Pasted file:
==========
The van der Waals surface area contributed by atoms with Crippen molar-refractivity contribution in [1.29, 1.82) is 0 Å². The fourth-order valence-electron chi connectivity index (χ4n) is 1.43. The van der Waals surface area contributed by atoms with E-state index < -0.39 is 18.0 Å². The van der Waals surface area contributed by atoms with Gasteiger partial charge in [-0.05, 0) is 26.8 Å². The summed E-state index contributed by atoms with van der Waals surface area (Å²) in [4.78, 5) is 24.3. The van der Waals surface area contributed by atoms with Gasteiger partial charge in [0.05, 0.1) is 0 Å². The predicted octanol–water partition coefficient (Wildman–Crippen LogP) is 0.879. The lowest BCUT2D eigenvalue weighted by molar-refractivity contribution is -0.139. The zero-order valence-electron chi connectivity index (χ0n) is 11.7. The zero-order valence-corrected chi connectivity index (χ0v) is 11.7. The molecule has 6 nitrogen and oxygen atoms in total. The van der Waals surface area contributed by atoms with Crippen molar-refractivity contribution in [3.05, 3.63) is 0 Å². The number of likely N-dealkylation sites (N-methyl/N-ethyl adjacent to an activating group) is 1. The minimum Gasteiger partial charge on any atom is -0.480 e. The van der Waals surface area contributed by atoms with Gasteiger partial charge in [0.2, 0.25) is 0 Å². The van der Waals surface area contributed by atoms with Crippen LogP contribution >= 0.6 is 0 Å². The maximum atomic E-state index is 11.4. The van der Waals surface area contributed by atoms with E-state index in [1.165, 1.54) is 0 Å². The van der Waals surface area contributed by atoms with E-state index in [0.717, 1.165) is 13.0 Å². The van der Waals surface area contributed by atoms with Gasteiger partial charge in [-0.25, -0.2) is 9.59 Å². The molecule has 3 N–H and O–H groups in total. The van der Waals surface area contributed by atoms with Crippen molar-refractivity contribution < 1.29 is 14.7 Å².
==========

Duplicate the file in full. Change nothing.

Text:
The van der Waals surface area contributed by atoms with Crippen molar-refractivity contribution in [1.29, 1.82) is 0 Å². The fourth-order valence-electron chi connectivity index (χ4n) is 1.43. The van der Waals surface area contributed by atoms with E-state index < -0.39 is 18.0 Å². The van der Waals surface area contributed by atoms with Gasteiger partial charge in [-0.05, 0) is 26.8 Å². The summed E-state index contributed by atoms with van der Waals surface area (Å²) in [4.78, 5) is 24.3. The van der Waals surface area contributed by atoms with Gasteiger partial charge in [0.05, 0.1) is 0 Å². The predicted octanol–water partition coefficient (Wildman–Crippen LogP) is 0.879. The lowest BCUT2D eigenvalue weighted by molar-refractivity contribution is -0.139. The zero-order valence-electron chi connectivity index (χ0n) is 11.7. The zero-order valence-corrected chi connectivity index (χ0v) is 11.7. The molecule has 6 nitrogen and oxygen atoms in total. The van der Waals surface area contributed by atoms with Crippen molar-refractivity contribution in [3.05, 3.63) is 0 Å². The number of likely N-dealkylation sites (N-methyl/N-ethyl adjacent to an activating group) is 1. The minimum Gasteiger partial charge on any atom is -0.480 e. The van der Waals surface area contributed by atoms with Gasteiger partial charge in [0.2, 0.25) is 0 Å². The van der Waals surface area contributed by atoms with Crippen LogP contribution >= 0.6 is 0 Å². The maximum atomic E-state index is 11.4. The van der Waals surface area contributed by atoms with E-state index in [1.165, 1.54) is 0 Å². The van der Waals surface area contributed by atoms with E-state index in [0.717, 1.165) is 13.0 Å². The van der Waals surface area contributed by atoms with Gasteiger partial charge in [-0.25, -0.2) is 9.59 Å². The molecule has 3 N–H and O–H groups in total. The van der Waals surface area contributed by atoms with Crippen molar-refractivity contribution < 1.29 is 14.7 Å².